Barbara Starr reports from the Pentagon on the latest retired general to call for the resignation of Defense Secretary Rumsfeld.

And Bill Schneider reports on whether criticism of President Bush's conduct of the war will affect the president's policy on Iran.

We begin with a report by Aneesh Raman, in Baghdad.


The U.S. military said today at least four more American troops were killed this week in Iraq, in addition to incidents already reported. One of them, a soldier, killed today southwest of the capital while on patrol hitting a roadside bomb.

Meantime, in the volatile city of Falluja, west of Baghdad, 15 U.S. Marines were wounded in multiple mortar attacks. This as the U.S. military expanded today on something we reported last night, that they had increased joint U.S. and Iraqi patrols in and around the capital. A spokesman for the U.S. military says those patrols have gone up 45 percent since February, a sign of the sectarian tensions that continue to grip this country.

And an unfortunately reminder of that as well coming late tonight. A car bomb exploding north of the capital in a Shia area, killing at least 15 people. And just around the same time, in the city of Baquba, a bombing at a Shia mosque that completely destroyed the building.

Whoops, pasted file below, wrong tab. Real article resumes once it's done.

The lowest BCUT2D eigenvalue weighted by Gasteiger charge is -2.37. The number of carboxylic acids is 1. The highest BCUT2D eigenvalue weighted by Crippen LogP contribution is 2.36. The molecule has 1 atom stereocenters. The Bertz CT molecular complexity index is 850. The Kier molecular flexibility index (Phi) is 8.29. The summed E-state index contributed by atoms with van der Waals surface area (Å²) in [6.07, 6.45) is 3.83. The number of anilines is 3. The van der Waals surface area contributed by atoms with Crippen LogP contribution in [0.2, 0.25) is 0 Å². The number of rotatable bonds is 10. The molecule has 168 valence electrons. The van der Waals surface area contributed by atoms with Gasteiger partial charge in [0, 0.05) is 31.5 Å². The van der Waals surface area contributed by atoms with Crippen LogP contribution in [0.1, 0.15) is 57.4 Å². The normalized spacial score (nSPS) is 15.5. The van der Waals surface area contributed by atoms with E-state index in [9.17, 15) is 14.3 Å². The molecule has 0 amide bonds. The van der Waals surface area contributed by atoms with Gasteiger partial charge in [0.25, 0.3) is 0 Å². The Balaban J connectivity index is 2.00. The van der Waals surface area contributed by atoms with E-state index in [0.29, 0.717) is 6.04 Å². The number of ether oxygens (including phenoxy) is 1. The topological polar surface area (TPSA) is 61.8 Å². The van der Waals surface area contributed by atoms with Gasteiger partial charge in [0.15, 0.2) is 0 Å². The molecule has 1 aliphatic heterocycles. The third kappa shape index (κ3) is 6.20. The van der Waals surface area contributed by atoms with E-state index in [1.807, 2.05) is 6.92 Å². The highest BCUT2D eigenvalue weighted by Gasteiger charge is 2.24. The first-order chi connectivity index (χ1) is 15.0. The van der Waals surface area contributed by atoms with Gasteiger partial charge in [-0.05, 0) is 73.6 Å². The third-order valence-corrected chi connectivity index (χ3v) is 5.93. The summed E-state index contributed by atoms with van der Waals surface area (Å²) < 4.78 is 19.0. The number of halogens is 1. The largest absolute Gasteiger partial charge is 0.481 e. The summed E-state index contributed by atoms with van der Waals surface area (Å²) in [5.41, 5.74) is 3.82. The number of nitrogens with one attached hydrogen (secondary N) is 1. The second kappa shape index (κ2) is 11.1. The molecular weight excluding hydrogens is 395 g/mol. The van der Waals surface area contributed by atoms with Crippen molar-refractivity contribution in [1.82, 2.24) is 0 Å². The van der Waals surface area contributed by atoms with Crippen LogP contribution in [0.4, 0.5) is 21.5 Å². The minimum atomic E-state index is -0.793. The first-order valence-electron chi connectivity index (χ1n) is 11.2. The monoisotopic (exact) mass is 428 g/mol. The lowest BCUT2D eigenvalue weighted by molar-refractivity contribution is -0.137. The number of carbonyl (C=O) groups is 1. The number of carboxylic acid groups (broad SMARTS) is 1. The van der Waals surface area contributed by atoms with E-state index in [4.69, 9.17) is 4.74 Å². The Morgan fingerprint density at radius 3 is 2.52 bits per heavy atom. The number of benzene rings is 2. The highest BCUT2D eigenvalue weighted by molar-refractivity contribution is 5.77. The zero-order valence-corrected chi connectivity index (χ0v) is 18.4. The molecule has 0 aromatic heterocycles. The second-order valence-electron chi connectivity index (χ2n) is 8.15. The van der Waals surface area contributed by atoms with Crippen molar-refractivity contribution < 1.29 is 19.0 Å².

But perhaps the bigger question in Iraq these days is, where is the government? Nearly four months after Iraqis went to the polls it is still yet to form.

Today, I went to a cafe where Iraqis gather and they talk about politics. I asked them about the stalemate. They said, "Look, we, as Iraqis, and millions went to the polls in December, risked our lives, voted this government in. And now it is their turn to deliver."

Iraqis want the basics. They want security, and they say they want work so they can provide food for their families. But the wait continues. No sign that this political crisis is coming to an end, despite the fact the speaker of Iraq's parliament has called for the body to meet on Monday -- Lou?

DOBBS: Aneesh Raman from Baghdad.

Another retired general calling for the resignation of the defense secretary. A general who once led the 82nd Airborne Division in Iraq today joined the growing revolt against Secretary Rumsfeld.